2.21.2009

Leelee Sobieski in 88 Minutes (2008) - Razzie's Worst Supporting Actress Nominee for 2008

Tonight, somewhere in Hollywood, The 2008 Golden Raspberry Awards will be announced to "honor" the worst of 2008's cinematic accomplishments. The Razzies are, in many ways, the anti-Oscars -- an idiosyncratic, quarter-century tradition wherein a loose alliance of snarky fanboys offer a singular "raspberry" to some of the year's most conspicuous missteaps and appalling overreaches. In 2007, as part of my ongoing project attending to the most notable "actressing at the edges," I started a new "tradition" by asking my lovely readers to select one Razzie-nominated "Worst Supporting Actress" performance to get StinkyLulu's signature Supporting Actress treatment. And you voted. And I profiled. And, now a year later, it came time to do it all again. Once again, you voted and I screened and, now, without further ado, it's time to consider the supporting actress stylings of your choice...

...Leelee Sobieski in 88 Minutes (2008).
approximately 12 minutes and 16 seconds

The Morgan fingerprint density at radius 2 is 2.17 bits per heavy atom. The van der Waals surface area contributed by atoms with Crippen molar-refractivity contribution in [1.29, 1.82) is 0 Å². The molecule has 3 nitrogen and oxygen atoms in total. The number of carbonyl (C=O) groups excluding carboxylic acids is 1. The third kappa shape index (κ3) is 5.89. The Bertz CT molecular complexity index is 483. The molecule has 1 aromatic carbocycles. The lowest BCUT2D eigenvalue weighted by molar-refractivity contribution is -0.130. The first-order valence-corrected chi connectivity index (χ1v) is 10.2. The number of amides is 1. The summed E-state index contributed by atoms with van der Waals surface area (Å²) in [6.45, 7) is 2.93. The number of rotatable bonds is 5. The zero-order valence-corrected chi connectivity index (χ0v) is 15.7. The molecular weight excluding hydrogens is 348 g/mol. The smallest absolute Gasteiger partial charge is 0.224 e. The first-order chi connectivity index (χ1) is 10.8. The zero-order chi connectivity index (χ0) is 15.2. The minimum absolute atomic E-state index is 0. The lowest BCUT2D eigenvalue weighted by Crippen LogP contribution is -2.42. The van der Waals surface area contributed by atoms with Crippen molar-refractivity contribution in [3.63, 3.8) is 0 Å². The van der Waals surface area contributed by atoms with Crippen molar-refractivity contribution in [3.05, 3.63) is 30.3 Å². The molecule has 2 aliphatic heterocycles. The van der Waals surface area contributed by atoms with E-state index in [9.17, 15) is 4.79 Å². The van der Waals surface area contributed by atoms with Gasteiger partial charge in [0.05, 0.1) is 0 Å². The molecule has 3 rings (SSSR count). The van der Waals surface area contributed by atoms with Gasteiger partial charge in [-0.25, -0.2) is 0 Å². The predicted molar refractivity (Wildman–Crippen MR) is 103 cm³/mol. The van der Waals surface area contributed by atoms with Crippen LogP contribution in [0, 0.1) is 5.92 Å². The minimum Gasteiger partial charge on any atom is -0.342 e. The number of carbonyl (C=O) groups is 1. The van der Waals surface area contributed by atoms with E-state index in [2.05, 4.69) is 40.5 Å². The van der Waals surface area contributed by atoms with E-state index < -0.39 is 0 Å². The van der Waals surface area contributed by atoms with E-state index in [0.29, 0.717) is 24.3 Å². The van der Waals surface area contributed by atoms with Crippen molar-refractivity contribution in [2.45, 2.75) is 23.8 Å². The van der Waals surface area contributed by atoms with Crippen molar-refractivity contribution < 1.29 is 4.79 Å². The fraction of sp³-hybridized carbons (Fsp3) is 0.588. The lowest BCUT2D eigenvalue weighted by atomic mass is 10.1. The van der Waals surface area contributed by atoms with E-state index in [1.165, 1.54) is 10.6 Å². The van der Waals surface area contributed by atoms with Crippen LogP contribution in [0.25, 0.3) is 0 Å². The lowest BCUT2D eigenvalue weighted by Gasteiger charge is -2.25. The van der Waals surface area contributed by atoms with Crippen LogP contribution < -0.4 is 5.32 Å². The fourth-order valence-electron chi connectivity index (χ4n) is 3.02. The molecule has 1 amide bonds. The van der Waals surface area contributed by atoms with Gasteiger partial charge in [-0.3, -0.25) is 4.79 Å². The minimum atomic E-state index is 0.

10 scenes

roughly 11% of film's total running time
Leelee Sobieski plays Lauren Douglas, one of the handful of talented students enrolled in an elite forensic psychology course with the notorious Dr. Jack Gramm (a bewigged Al Pacino, who spends much of the movie dining on the scenery and then taking little naps with his eyes open).
The basic scenario of this ostensibly post-noir puzzler is, of course, super simple and absurdly complicated -- or what I've come to call "simplicated." In short, some years back, Pacino's Gramm provided the expert testimony necessary to get a serial killer sentenced to death. (Notably, the serial killer is played by none other than Neal McDonough, a co-star of last year's featured Razzie supporting actress as well.) Now, however, with the killer's execution looming, a series of gruesome murders -- each adhering meticulously to the convicted criminal's distinctive alleged profile -- begins to emerge. Each of these new deaths targets a young woman in Gramm's circle and each discovery further implicates Gramm as the actual perpetrator. At the same time, Gramm is receiving cryptic cell-phone messages informing him that he has only 88 minutes to live. Like I said, totally simplicated.